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Rock show isnt a hidden gem

Mt. Hood Community College hosts the 52nd annual Rock, Gem and Craft Show, which includes a thunder egg hunt, this weekend
by: John Klicker, Keene Clay arranges a collection of rocks, gems and agates at his office on Monday, March 31. The collection will be on display at the Rock, Gem, and Craft Show on Saturday and Sunday, sponsored by the Mt. Hood Rock Club.

Rocks offer more than meets the eye. What may appear rough and ordinary on the outside may contain an intricate tapestry of colors and otherworldly patterns once stones are cracked open and explored.

It's that adventure - first of finding rocks and then discovering secrets they hide - that drives a real rock hound. Many of these ground-level adventurers will gather this weekend at the Mt. Hood Community College gym to share their latest findings and love of geologic collectibles at the Mt. Hood Rock Club Show.

The annual show, which features a raffle, door prizes, auctions, jewelry making and a treasure hunt, will be held 10 a.m. to 6 p.m. Saturday, April 5, and from 10 to 5 Sunday, April 6.

The club has operated in the Gresham area as a non-profit educational organization since 1952. With about 170 members from age 8 to 90-plus, the club continues to attract members even as video games and other less earthy pursuits beckon the younger generation.

For Keene Clay, the attraction to rocks is rooted in childlike curiosity.

'I can't look at a rock without wondering how it got formed, what was the process behind it,' he said. 'I got into this by reading, and I read because I got into rocks.'

Clay recently gathered with some 'rock-hound' brethren at his Mt. Hood Vision Center office, where he practices behavioral optometry, to organize displays and talk about the upcoming show. He enjoys the fact that geologic activity from 17 million years ago continues to provide treasures and attract a growing number of rock fans to the annual show. Where about 675 attended the event in 1995, including six rock dealers, the 2007 show attracted around 2,500 people and 21 paid dealers.

'It's increased in size dramatically,' he said. 'It's a good family activity.'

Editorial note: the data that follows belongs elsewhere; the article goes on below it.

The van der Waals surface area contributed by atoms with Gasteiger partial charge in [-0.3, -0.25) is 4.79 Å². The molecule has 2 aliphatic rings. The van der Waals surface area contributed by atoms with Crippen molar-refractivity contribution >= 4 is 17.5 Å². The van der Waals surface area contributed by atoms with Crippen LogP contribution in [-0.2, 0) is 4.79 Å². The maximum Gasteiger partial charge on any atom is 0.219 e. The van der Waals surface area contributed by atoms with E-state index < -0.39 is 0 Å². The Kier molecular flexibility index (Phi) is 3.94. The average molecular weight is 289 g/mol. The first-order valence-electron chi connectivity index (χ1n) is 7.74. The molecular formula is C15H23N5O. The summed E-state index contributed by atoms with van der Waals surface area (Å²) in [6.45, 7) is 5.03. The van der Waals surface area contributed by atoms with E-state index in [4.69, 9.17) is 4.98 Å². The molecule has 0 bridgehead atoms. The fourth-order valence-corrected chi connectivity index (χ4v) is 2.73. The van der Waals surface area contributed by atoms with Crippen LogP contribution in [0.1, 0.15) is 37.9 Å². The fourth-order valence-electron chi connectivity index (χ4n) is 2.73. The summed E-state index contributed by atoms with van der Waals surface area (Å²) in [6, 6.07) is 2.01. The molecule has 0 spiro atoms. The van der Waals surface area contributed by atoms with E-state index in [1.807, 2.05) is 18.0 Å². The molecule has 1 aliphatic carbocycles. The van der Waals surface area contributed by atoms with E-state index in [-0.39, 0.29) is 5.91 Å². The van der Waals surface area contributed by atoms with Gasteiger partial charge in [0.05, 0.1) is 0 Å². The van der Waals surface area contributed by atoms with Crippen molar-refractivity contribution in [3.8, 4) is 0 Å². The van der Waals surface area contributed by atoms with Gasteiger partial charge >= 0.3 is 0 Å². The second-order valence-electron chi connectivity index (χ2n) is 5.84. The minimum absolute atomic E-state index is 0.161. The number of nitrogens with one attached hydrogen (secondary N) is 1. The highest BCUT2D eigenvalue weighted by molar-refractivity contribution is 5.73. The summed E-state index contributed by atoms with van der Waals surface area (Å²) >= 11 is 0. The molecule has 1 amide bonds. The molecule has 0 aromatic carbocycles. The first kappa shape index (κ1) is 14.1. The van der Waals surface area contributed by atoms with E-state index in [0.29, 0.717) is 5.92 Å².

The thunder egg hunt, one of the event's highlights, typically attracts hundreds of children to the Mt. Hood campus. Kids will scramble for 1,000 pounds of polished rock cased in 1,200 plastic eggs. Children will also be able to gather a variety of striking polished rocks through a treasure hunt and spinning wheel game.

Adults can marvel at and purchase a plethora of unique jewelry, mineral samples, beads, gems, agate and other rock-based crafts. The 72 cases of rock displays will show findings from digs throughout the Northwest and around the world.

Clay and East County cohorts Kala Wellman and Merlia and Lamar Tilgner have scoured from the heights of Mount Hood to below the Willamette River waterline in their quest for scintillating stones. Washington, Montana, eastern Utah and Arizona are other fruitful destinations beyond Oregon borders for these local lapiderists.

'This hobby gives you an excuse and opportunity to go to places in Oregon and Washington that you have never been, while finding and exceeding the limits of your cell phone range,' Clay said in a news release.

He once returned from Arizona with more than 2,000 pounds of rocks. 'It's never less than 1,000 pounds.'

Lamar Tilgner also enjoys the traveling and geologic phenomena, but craftsmanship is perhaps his greatest joy in the world of rocks.

'What God created, I can enhance it,' he said, noting that rock hounds combine the geologic discipline with elements of arts and crafts. 'It's all of the above. We do artistic things. I'm not an expert in any one. I'm a jack of all trades … and master of none.'

Tilgner, who joined the Mt. Hood club in 1972, is particularly proud of his shiny spheres of Owyhee picture jasper. The stone is found in the Owyhee mountain area on the Idaho-Oregon border. Whittling the once-rough rock specimen down to a round ball yields unique artistic patterns that resemble abstract hand paintings. The spheres will be priced between $60 and $70 at the rock show.

'It's mother nature's painting,' he said of the 'silicafied mud' patterns. 'We try to enhance things.'

Tilgner also makes decorative bolo ties with Botswana agate and wire jewelry with his wife, Merlia. The couple, whose house is filled with all kinds of rock figurines, will give wire-wrapping demonstrations at the show. Even their coffee table is a slab of petrified wood - fossils in which mineral elements replaced space occupied by decaying wood.

Tilgner exudes the same rock-based enthusiasm he had as a kid when he'd come home with a pocketful of shiny stones.

'This is a fun hobby,' he said. 'You get a lot of satisfaction out of it.'

Rock Show details

The 52nd annual Rock, Gem, and Craft Show will be held from 10 a.m. to 6 p.m. Saturday and 10 a.m. to 5 p.m. Sunday in the Mt. Hood Community College gym, 26000 S.E. Stark St. (at the south end of campus). Sponsored by the Mt. Hood Rock Club, the free-admission show will feature 26 rock dealers and 72 display cases of collectible rocks. Other activities include the Saturday thunder egg hunt for children 12 and younger (2:15 p.m. Saturday), as well as a silent and oral auction (2 p.m. Sunday), raffle, door prizes, jewelry making and guessing games. For information, call Chairwoman Gail Bumala, 503-760-1825.